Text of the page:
He never complained, well not much. When offered a chance to give up his seat and ride in the comfort of the air conditioned truck with Malcolm stated that he would rather not. He wanted to see it to the end. He weathered rain, hail, heat, blistering sun, rabid grasshopper attacks and driving a few thousand miles with his mother, keeping his sense of humor throughout. What a great kid.

There is another son. Gordi, who kept the home fires burning. He could not join us for this trip. He had commitments (work - bah!) and couldn't work it out. We had hoped that he and his girlfriend Eugenia would be able to join us in Salt Lake but it wasn't to be. But they were with us in spirit and we missed them terribly. Maybe next time....

Thursday, July 9, 2009

Thank you

When recently asked what I would consider the most amazing part of our adventure I found it hard to pick just one thing. There were so many moments that were, for the lack of a better word, Amazing! But, if pressed, I might have to say that it was the people we met at every juncture that really made this trip what it was. From the folks who just wanted to ask about the cars to the people who told us their own personal stories about their old cars, everyone had some sort of connection.When we were stopped by the side of the road, folks stopped to offer help, tools and more than once even a place to stay should we need it. We had the offer of cell phones, route information and even advice on places to find good food. Many times guys in auto parts stores handed us parts and said, '"don't worry about it" One man sewed up a part of my cover for me, free of charge then gave us great advice about our route through Utah.

This type of response you is not terribly surprising when you hang out in the world of brass and gas but what we did not expect was the number of people who took us in and offered us beds for the night. From friends of friends to total strangers, we were taken in like strays when our cars were in dire need of repair, given beds and fed breakfast before we were sent on our way. We have had numerous opportunities to be thankful for the generosity of so many wonderful people. Kindness is not fading in this country, and just as it was 100 years ago, there are people out there who will when necessary open their homes to total strangers and make them feel like family. Throughout the journey strangers looked out for us. And it was this caring about us, our cars and what we were doing that was the most touching.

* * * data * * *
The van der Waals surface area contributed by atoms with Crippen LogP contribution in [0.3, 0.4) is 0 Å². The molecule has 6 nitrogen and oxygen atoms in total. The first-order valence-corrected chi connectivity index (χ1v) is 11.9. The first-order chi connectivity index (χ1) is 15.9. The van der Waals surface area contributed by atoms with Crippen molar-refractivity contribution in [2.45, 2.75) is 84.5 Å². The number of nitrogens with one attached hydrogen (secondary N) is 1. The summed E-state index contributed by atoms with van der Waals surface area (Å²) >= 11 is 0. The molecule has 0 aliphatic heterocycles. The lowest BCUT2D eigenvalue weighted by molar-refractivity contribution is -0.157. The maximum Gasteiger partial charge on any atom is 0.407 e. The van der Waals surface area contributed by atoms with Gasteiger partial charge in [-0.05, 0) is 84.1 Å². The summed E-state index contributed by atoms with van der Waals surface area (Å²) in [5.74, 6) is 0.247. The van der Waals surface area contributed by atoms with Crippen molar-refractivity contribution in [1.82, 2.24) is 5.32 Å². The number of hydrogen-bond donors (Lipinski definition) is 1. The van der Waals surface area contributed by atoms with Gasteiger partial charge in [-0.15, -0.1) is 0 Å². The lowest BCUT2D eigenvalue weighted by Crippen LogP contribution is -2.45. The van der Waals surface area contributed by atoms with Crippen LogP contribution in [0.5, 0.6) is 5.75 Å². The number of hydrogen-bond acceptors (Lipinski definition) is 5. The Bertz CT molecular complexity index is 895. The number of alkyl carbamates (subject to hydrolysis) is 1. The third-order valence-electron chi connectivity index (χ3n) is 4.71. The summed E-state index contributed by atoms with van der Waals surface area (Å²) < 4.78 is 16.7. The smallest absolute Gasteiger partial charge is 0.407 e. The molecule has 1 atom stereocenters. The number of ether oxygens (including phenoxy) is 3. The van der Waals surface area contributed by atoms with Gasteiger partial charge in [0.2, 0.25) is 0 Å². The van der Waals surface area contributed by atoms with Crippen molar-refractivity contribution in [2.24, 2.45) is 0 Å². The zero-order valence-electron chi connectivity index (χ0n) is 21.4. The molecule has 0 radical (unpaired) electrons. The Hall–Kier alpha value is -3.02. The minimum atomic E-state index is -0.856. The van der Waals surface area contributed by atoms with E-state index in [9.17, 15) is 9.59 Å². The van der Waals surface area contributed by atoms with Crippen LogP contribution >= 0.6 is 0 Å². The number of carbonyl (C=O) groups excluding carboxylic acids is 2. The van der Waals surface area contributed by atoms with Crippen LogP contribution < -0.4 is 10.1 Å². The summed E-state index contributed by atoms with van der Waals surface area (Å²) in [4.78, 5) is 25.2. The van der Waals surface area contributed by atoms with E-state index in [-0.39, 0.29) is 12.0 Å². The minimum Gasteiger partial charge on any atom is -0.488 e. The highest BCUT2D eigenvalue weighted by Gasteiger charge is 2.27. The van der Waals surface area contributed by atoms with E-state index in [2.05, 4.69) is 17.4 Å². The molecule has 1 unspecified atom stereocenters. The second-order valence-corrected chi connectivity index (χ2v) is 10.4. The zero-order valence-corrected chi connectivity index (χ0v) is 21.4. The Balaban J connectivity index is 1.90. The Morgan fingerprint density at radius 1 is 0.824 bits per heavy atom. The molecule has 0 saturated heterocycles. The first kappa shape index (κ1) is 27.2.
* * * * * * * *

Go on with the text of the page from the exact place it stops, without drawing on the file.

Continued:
Thank you to everyone who gave us a bit of their time and a bit of their hearts. No matter how large or small your kindness was, it contributed greatly to our success. This journey was made complete by your part in it and for that we are grateful. Thanks

The Men behind the Women

Behind every great idea there must be someone who can make it happen. In our case the someone(s) were Dan Boehm and Malcolm McNair. Malcolm is the owner of the Cadillac and my husband.Without Malcolm this trip would have probably ended for me in Indianna. He kept the Cadillac running, troubleshooting all the weird things that kept happening and making superior roadisde repairs. He was 100% responsible for us being able to drive all the way to California.

Dan kept the Ford Model T running from Ohio to California. When Dorothy's husband John had to go back to work Dan stepped in to drive the chase car and oversee the mechanics of the T. He is a fantastic guy with a wicked sense of humor and an great talent for old cars. Getting to know Dan was another highlight of this trip. He is kind, generous, patient and a tremendous amount of fun.

Without Dan and Malcolm we never would have been able to make this whole idea a reality. Most nights they worked on the cars before they went to bed. Each morning they checked, filled, tightened and tweaked before we left. I believe I can speak for both Dorothy and myself when I say we are indebted to them and no amount of thanks can really express just how much we valued both their expertise and their hard work on our behalf. You guys are exceptional and we thank you from the bottom of our hearts.

Wednesday, July 8, 2009

Tuesday, July 7, 2009

The last day, Sacramento

We decided to end our trip in Sacramento for a number of reasons. Not the least of which was we weren't ready to take any chances with the San Francisco traffic. There was some pressure to drive across the Golden Gate Bridge, and it was a tempting idea but Alice Ramsey took the ferry to SF, she never drove across the bridge as it did not exist in 1909. Dorothy was of two minds about this, but she had received news of an accident that had happened on the Model T tour where one of the cars had been hit by a truck. She was very upset by the news and it really showed us just how lucky we had been. We talked about it and my maternal instincts were in high gear. I felt that we had come a very long way without incident, and as we were a small group of two cars and two trucks we might just take the safe route and end in the state capitol.